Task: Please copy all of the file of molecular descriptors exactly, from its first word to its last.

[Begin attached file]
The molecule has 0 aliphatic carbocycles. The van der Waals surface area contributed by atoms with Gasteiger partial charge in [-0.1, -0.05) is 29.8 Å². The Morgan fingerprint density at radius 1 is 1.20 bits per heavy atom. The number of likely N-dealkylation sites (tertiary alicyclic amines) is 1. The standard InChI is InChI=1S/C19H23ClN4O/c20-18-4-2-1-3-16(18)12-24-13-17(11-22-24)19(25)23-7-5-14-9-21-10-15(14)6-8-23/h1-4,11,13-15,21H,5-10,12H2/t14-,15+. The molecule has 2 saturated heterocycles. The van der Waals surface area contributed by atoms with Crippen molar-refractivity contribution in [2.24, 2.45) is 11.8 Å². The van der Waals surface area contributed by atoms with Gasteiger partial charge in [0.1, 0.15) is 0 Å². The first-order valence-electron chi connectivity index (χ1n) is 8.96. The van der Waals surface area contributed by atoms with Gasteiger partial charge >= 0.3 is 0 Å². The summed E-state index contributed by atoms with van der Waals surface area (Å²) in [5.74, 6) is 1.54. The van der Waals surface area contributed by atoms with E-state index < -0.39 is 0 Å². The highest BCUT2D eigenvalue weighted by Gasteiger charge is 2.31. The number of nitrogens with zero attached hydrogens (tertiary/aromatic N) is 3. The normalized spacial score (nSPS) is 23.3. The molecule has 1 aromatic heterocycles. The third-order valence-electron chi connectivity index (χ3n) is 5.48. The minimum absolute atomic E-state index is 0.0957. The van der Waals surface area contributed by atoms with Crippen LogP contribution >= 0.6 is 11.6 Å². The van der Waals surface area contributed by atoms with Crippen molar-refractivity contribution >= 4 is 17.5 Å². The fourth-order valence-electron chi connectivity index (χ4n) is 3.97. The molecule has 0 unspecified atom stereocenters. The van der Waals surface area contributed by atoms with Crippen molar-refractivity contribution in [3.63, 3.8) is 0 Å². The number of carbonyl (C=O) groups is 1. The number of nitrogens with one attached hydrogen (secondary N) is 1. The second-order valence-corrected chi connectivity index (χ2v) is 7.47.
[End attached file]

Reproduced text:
The molecule has 0 aliphatic carbocycles. The van der Waals surface area contributed by atoms with Gasteiger partial charge in [-0.1, -0.05) is 29.8 Å². The Morgan fingerprint density at radius 1 is 1.20 bits per heavy atom. The number of likely N-dealkylation sites (tertiary alicyclic amines) is 1. The standard InChI is InChI=1S/C19H23ClN4O/c20-18-4-2-1-3-16(18)12-24-13-17(11-22-24)19(25)23-7-5-14-9-21-10-15(14)6-8-23/h1-4,11,13-15,21H,5-10,12H2/t14-,15+. The molecule has 2 saturated heterocycles. The van der Waals surface area contributed by atoms with Crippen molar-refractivity contribution in [2.24, 2.45) is 11.8 Å². The van der Waals surface area contributed by atoms with Gasteiger partial charge in [0.1, 0.15) is 0 Å². The first-order valence-electron chi connectivity index (χ1n) is 8.96. The van der Waals surface area contributed by atoms with Gasteiger partial charge >= 0.3 is 0 Å². The summed E-state index contributed by atoms with van der Waals surface area (Å²) in [5.74, 6) is 1.54. The van der Waals surface area contributed by atoms with E-state index < -0.39 is 0 Å². The highest BCUT2D eigenvalue weighted by Gasteiger charge is 2.31. The number of nitrogens with zero attached hydrogens (tertiary/aromatic N) is 3. The normalized spacial score (nSPS) is 23.3. The molecule has 1 aromatic heterocycles. The third-order valence-electron chi connectivity index (χ3n) is 5.48. The minimum absolute atomic E-state index is 0.0957. The van der Waals surface area contributed by atoms with Crippen LogP contribution >= 0.6 is 11.6 Å². The van der Waals surface area contributed by atoms with Crippen molar-refractivity contribution >= 4 is 17.5 Å². The fourth-order valence-electron chi connectivity index (χ4n) is 3.97. The molecule has 0 unspecified atom stereocenters. The van der Waals surface area contributed by atoms with Crippen molar-refractivity contribution in [3.63, 3.8) is 0 Å². The number of carbonyl (C=O) groups is 1. The number of nitrogens with one attached hydrogen (secondary N) is 1. The second-order valence-corrected chi connectivity index (χ2v) is 7.47.